Ode to Old-ies

ode

Ode to Old-ies
©2016 Rosemawrites@A Reading Writer

Their crowns aren’t made
of gems that don’t fade.
Theirs are mix of greys and whites,
no glitters, just wise lights.
So as the dusk of dawn
erases their minds wits,
as their neurotic lawns
be filled with dried twigs,
to respect and love them
we musn’t forget,
cause their grey crowns aren’t
that easy to get.

Photo credit: Ismael Nieto


In response to Blogging from A to Z Challenge: O is for Ode.

Ode

The Ode (from Greek – aeidein “to sing or chant”) is a genre of poetry in which the subject is praised, exalted or favorably contemplated.. The term “ode” is concerned more with its exalted theme than the structure of the poem, although there are variations that do incorporate specific structure or frame in their delivery.

The ode displays three qualities, focus on one subject or object, an extended and elaborated description of the subject and last, a celebratory or praising tone. Edmund Gosse defined the ode as “enthusiastic and exalted lyrical verse, directed to fix purpose and dealing progressively with one dignified theme.” The ode is normally formal and often lengthy, however there are some beautiful odes that are neither lofty nor lengthy. The structure or frame varies depending on the type of ode written. The earliest odes can be traced back to Ancient Greece.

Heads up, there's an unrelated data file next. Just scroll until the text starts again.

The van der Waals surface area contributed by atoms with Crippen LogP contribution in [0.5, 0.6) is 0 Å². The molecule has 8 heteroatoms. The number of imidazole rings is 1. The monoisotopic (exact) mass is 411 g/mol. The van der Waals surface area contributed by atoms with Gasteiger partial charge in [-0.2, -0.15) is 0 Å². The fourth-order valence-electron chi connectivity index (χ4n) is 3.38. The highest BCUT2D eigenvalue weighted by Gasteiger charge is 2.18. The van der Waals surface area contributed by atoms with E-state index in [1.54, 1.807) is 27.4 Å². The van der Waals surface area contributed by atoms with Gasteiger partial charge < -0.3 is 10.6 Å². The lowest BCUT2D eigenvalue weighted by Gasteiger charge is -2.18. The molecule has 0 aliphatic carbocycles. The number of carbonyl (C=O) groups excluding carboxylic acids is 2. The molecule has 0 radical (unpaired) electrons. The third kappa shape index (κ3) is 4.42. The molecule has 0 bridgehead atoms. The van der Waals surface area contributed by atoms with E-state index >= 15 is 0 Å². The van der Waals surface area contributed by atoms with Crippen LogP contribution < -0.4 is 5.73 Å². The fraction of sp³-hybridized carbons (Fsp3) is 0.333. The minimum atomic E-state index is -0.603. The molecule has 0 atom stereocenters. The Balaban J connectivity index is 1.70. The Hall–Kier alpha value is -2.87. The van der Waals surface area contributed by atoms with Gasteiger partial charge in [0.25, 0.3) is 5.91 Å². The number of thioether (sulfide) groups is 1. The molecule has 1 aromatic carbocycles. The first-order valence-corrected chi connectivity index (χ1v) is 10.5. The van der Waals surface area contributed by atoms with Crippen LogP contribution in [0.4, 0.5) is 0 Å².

Missed a letter/poem? Read all Poetry from A-Z here.

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32 thoughts on “Ode to Old-ies

  1. The photo is endearing. Life lined in years of expression. The poem’s better; the metaphor of crown–grey over gold–is wise. (Yes, you’re wise again.) A respectful, wonderfully-crafted praise of aged persons.

    Liked by 1 person

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